These are not people who manage, or who make things happen. They make motions, they scheme their little schemes, and they drift along, with the results we’ve seen now for many, many years.

    They cannot survive, though I wouldn’t claim to know the details of how their death unfolds. It’s nearly impossible to predict the details of crazy, at least in my humble experience.

    ~ ‘indigopirate’

  5. Gloria j Brown... Boring what's left of the bai listenership to death . yet again.

  6. WBAI's license is worth good money, but not what people may think. The major radio corporations are all a mess now and in debt. When the 1990s deregulation of how many stations one could own in a market finally arrived, they fell all over themselves buying up licenses, making many a family owned small station happy. However, they took on lots of debt in a soon to be slowly dying market. Now, these corporations are wondering how to get rid of many of their stations. No matter what, it was the corporations fault for putting on generic shit that caused the situation.

    Right now, the Christians are the ones interested in radio licenses, but there is a limit to what they can afford, even with the donating dummies. Another growing segment of the radio market is foreign language companies, not just Spanish. Also, China seems to be on a campaign to lease time from stations. I wouldn't be surprised if in the next few years, urban radio largely turns into holy hallelujah and Asian languages.


  7. Blame Bill Clinton for the radio de-regulation. This has lead to massive buy ups, debt loads and taking a lot of the originality out of radio. Now many are starting to unload stations or entire networks. Ex: CBS radio. Listen to anyone of their stations stop sets, and count how many PSA's and network promos that you hear. How much will CEO Les Moonves get for this network? Anybody's guess.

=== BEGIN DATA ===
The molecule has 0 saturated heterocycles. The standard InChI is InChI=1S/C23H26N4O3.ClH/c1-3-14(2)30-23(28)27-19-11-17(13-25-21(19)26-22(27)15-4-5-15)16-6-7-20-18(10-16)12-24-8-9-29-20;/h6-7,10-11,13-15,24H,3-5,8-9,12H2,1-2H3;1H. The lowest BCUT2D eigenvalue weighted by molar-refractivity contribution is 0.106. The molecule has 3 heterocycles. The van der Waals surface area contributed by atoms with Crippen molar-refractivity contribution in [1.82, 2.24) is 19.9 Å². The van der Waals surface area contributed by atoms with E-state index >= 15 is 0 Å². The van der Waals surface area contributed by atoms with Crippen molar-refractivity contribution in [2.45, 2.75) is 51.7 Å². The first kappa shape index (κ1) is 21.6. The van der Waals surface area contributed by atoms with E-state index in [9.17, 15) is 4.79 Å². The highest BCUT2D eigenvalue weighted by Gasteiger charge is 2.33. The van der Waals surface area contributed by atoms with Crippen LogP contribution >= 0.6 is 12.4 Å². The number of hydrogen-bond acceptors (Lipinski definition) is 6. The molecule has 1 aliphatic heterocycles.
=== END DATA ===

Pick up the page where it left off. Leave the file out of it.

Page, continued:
The other problem? What corporation wants to take on Gary Null? While he may be rich and think he's a power player in NYC, when was the last time you heard anyone in corporate media mention his name? The average debt load for these corporations is in the billions. And even if your CEO is Murdoch, that's just not sustainable. Overall, ratings continue to go down. But this management sticks to the idea that right wing content makes big money. And that's just a lie.

    1. Radio deregulation was a very big mistake, i.m.h.o.

      As for Gary Null, quite frankly, I never heard of him except in connection with WBAI.

    2. Correct about Bill Clinton signing away and destroying radio. Even the Reagan administration only doubled the number of stations you could own in a market from one FM and one AM to two of each.

      Another thing to listen to on corporate radio stations are the commercials. Most of them are now for cure-all pills and local small time businesses. Even during prime time you don't hear many big, national companies advertising.

      Anyway, it's called deregulation, but I still can't go on a radio station and say, "I'm going to fuck the shit out of the mother fucker cunt's tits."